Parliament, Wednesday, 4 August 2021 – The Portfolio Committee on Mineral Resources and Energy yesterday heard two legal opinions from Parliamentary Legal Services on whether it is legally bound to request the South African Nuclear Energy Corporation (Necsa) and the Central Energy Fund (CEF) to appear before it to account on their annual performance and strategic plans.

The two entities did not present their performance and strategic plans for the current financial year on the grounds that schedule 2 entities are not obliged to table these plans in Parliament.

The committee also wanted to legal opinion on whether it can still intervene and conduct oversight over procurement on the Risk Mitigation Independent Power Producer Procurement Programme (RMIPPPP). This is related to the allegations of corruption shrouding the awarding of a contract to the Turkish-led Karpowership Consortium, which is now the subject of litigation filed by the energy consortium DNG Power Holdings.

The RMIPPPP was released to the market in August 2020. The aim of the programme is to alleviate short-term electricity supply constraints and to reduce the extensive utilisation of diesel-based peaking electrical generators in the medium-to-long-term.

In giving an overview of what led to the committee to solicit a legal opinion on Necsa and CEF, the Chairperson of the committee, Mr Sahlulele Luzipo, said the entities did not appear before the committee during the year under review. This was based on the fact that they are schedule 2 entities and therefore they submit to the Minister of Mineral Resources and Energy for approval.

The committee understands that as schedule 2 entities, Necsa and CEF are not legally compelled to table annual performance and strategic plans in Parliament. It also notes Parliament Legal Services’ contention that they do not receive funding through the Appropriations Bill. However, all entities are subject to the committee’s oversight ambit and when public entities experience liquidity challenges, they rely on a Special Appropriations Bill for relief.

Mr Luzipo said that according to the National Assembly Rules, committees have a legislative right to call any entity or person to appear before them if that entity or person has information deemed necessary in the performance of the committee’s oversight duties. He added: “This implies that at any given moment, if a committee needs any kind of information in the furtherance of its legislative responsibility, a committee is entitled to it.”

The committee has resolved to communicate this to the Department of Mineral Resources and Energy and to invite the two entities to appear before it to present their annual performance and strategic plans for the 2021/22 financial year.

The committee also considered the issue of the multibillion-rand RMIPPPP tender process, which has been dogged by allegations of corruption and departmental manipulation of procurement procedures. The committee heard that it has a jurisdiction to conduct oversight over the tender process, despite the fact that it is now the subject of litigation.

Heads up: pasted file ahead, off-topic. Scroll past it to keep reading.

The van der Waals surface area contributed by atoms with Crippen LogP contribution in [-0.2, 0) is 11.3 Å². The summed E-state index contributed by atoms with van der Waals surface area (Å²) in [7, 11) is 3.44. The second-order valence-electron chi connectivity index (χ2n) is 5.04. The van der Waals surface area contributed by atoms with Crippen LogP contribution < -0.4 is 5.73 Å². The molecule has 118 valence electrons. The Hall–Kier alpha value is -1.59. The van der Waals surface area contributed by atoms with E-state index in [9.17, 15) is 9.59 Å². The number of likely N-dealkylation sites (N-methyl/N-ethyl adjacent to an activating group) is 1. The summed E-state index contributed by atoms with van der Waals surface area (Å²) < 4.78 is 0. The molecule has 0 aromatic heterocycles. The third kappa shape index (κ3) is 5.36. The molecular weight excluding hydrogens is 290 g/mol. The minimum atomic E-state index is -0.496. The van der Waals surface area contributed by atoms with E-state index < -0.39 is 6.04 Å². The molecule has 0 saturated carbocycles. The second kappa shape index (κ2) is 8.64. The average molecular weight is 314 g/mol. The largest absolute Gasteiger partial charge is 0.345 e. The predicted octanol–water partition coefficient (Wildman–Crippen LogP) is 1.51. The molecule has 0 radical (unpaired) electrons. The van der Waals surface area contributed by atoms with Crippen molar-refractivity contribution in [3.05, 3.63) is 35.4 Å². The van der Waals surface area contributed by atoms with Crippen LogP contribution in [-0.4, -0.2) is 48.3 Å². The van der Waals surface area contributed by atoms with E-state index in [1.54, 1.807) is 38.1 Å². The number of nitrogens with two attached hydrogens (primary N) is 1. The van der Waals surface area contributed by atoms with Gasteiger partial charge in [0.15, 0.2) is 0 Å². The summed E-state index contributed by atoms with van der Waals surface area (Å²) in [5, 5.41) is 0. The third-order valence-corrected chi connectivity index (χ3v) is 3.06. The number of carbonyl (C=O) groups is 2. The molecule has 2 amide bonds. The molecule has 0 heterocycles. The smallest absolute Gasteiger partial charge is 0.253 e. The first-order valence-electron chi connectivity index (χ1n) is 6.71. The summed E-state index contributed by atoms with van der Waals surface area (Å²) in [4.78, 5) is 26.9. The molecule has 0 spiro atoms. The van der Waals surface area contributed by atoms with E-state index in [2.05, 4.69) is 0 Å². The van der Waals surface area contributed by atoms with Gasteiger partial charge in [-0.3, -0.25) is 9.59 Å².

According to Parliament’s Legal Services, the committee still has a legislative mandate to exercise its oversight on the matter, despite it being subject to legal proceedings. Mr Luzipo therefore suggested that an inquiry should be set up to investigate the allegations of corruption and manipulation of the tender.

Mr Luzipo said a committee inquiry process should commence and the Minister of Mineral Resources and Energy will be called upon in the first instance to give an overall account on the purpose of the RMIPPPP. The minister will also be given an opportunity to reply to the allegations of undue influence and possible manipulation in the awarding of the tender. The minister will also have an opportunity to provide clarity on the action taken against anyone who compromised the tender process.

Based on the Minister’s responses, the committee will make a determination on the way forward, including possibly of inviting DNG Power Holdings and those individuals implicated in corruption. Should the committee decide to conduct a formal inquiry into the RMIPPPP, the Speaker of the National Assembly will be approached.

The committee is saddened by the passing of committee Member Mr Mthokozisi Nxumalo, and sends its heartfelt condolences to his family and friends. It will send a delegation to the family as a gesture of support at this difficult time.

The committee also noted the violence and destruction of property and infrastructure in KwaZulu-Natal and Gauteng recently. It is considering holding an emergency meeting to discuss, among other things, an oversight visit to both provinces to assess the impact of the violence and its implications for the mineral resources and energy sector.


For media enquiries or interviews with the Chairperson, please contact the committee’s Media Officer:
Name: Abel Mputing
Parliamentary Communication Services
Cell: 081 503 1840